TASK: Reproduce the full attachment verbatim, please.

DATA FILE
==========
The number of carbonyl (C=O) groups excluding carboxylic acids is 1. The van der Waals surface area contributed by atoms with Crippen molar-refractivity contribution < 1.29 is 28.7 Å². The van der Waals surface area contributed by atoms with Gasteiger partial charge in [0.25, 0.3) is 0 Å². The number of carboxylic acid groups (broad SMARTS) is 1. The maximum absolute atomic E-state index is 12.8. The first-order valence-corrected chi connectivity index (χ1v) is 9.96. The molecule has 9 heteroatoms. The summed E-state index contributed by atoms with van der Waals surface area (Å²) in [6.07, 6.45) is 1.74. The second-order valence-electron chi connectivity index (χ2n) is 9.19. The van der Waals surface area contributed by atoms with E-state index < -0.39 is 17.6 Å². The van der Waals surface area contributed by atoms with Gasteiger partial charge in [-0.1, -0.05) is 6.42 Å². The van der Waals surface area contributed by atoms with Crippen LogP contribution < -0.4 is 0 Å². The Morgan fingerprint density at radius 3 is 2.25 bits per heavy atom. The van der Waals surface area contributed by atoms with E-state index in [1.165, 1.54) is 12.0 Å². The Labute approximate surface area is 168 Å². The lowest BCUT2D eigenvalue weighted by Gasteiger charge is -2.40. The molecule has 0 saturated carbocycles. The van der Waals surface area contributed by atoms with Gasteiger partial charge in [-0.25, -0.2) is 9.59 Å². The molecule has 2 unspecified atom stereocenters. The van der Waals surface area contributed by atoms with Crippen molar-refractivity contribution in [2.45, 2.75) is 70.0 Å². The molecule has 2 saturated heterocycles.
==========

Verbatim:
The number of carbonyl (C=O) groups excluding carboxylic acids is 1. The van der Waals surface area contributed by atoms with Crippen molar-refractivity contribution < 1.29 is 28.7 Å². The van der Waals surface area contributed by atoms with Gasteiger partial charge in [0.25, 0.3) is 0 Å². The number of carboxylic acid groups (broad SMARTS) is 1. The maximum absolute atomic E-state index is 12.8. The first-order valence-corrected chi connectivity index (χ1v) is 9.96. The molecule has 9 heteroatoms. The summed E-state index contributed by atoms with van der Waals surface area (Å²) in [6.07, 6.45) is 1.74. The second-order valence-electron chi connectivity index (χ2n) is 9.19. The van der Waals surface area contributed by atoms with E-state index < -0.39 is 17.6 Å². The van der Waals surface area contributed by atoms with Gasteiger partial charge in [-0.1, -0.05) is 6.42 Å². The van der Waals surface area contributed by atoms with Crippen LogP contribution < -0.4 is 0 Å². The Morgan fingerprint density at radius 3 is 2.25 bits per heavy atom. The van der Waals surface area contributed by atoms with E-state index in [1.165, 1.54) is 12.0 Å². The Labute approximate surface area is 168 Å². The lowest BCUT2D eigenvalue weighted by Gasteiger charge is -2.40. The molecule has 0 saturated carbocycles. The van der Waals surface area contributed by atoms with Gasteiger partial charge in [-0.25, -0.2) is 9.59 Å². The molecule has 2 unspecified atom stereocenters. The van der Waals surface area contributed by atoms with Crippen molar-refractivity contribution in [2.45, 2.75) is 70.0 Å². The molecule has 2 saturated heterocycles.